Nov 11, 2013; Tampa, FL, USA; Tampa Bay Buccaneers quarterback Mike Glennon (8) throws his wristbands to cheering fans after the second half of the game against the Miami Dolphins at Raymond James Stadium. Mandatory Credit: Rob Foldy-USA TODAY Sports
No other head coach in the NFL would trust Mike Glennon the way Greg Schiano does.
No other coach in the league recruited Glennon out of high school, and no other coach in the league would put his sinking ship of a team in the hands of a third round rookie with accuracy and decision-making concerns coming out of college.
That’s why Greg Schiano is the best coach Mike Glennon could have, because it’s given him an opportunity to prove himself at the NFL level earlier in his career than any other coach would have allowed. So as such, he should be thankful for Schiano for the opportunity, and do his best on the field.
And it seems as though Glennon is doing his best. He does not have the arm strength people claim he has, and if he does then he does not apply it during games. So he compensates for his lack of arm strength (or his lack of faith in what arm strength he has) by throwing check downs and waiting for receivers to come out of their breaks before throwing passes.
Glennon rarely throws a receiver open, and cannot hit a deep pass to save his own life. But Greg Schiano has given him the keys to the offense, and he’s managed to check down his way to a somewhat successful start to his NFL career.
That said, no other coach would misuse Mike Glennon the way Greg Schiano does.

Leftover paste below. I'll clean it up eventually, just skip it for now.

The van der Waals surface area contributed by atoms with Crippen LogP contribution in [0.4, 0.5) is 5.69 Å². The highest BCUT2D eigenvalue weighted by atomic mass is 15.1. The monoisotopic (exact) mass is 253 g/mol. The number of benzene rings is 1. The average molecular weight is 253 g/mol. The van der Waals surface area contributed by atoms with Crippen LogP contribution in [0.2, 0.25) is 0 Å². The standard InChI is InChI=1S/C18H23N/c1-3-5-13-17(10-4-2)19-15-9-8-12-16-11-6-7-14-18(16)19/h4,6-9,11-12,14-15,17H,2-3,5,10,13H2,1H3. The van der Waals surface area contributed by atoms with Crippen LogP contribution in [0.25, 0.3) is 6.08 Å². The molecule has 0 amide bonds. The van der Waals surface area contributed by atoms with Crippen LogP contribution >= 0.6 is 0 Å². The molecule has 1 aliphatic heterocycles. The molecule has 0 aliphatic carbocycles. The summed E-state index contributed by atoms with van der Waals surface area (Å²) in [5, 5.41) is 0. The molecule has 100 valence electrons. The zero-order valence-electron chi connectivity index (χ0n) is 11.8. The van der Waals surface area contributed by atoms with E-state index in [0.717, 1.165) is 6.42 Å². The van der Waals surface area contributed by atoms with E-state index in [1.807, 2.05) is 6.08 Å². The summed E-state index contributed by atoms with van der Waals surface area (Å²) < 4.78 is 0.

Nov 11, 2013; Tampa, FL, USA; Tampa Bay Buccaneers quarterback Mike Glennon (8) scrambles out of the pocket during the second half of the game against the Miami Dolphins at Raymond James Stadium. Mandatory Credit: Rob Foldy-USA TODAY Sports
The Tampa Bay Buccaneers have only hit on one deep pass since Mike Glennon took over as quarterback, and that pass was hauled in with one hand around a defender by Vincent Jackson. Were it not for Vincent’s miraculous catch, Mike Glennon would still be waiting for his first completion deep down the field.
But that’s not going to stop Greg Schiano from continuing to call these plays every week, and absolutely killing the offense’s momentum.
In an article in the Tampa Bay Times, Schiano was quoted as saying that “we’re going to see him do it in games,” when referring to deep passes connecting, and then the Buccaneers head coach proclaimed that he does it in practice, so it should show up in the games sooner rather than later.
In the same article, Glennon himself said “”We’re going to keep firing out shots … when it presents itself… I just have to keep trusting my eyes, and when I think it’s there, let it fly.” So rather than working on building upon the success Glennon has had in the intermediate passing game, the Tampa Bay offense will continue to stubbornly try to have Mike Glennon throw the ball deep to Vincent Jackson and Skye Dawson for incomplete passes that set the team behind the chains in terms of down and distance.
Glennon is among the worst in the NFL in yards per attempt, so asking him to move the offense with a 2nd-and-10 or 3rd-and-8 because he missed a deep throw on first or second down is asking a lot of the rookie signal caller. He’s good on short to intermediate throws, and for some reason defenses allow Vincent Jackson and company to find space within 20 yards of the line of scrimmage where Glennon is more confident and more capable of getting them the football.
Mike Glennon has shown moments of being capable as a game-managing quarterback who allows a good running game and good defense to carry the burden of earning wins. But Greg Schiano and his staff are going to continue to force the deep pass upon Glennon and continue to watch him miss horribly.
So Glennon should be thankful to Schiano for the opportunity to start, but frustrated about the awful offense he plays in and is forced to run every week.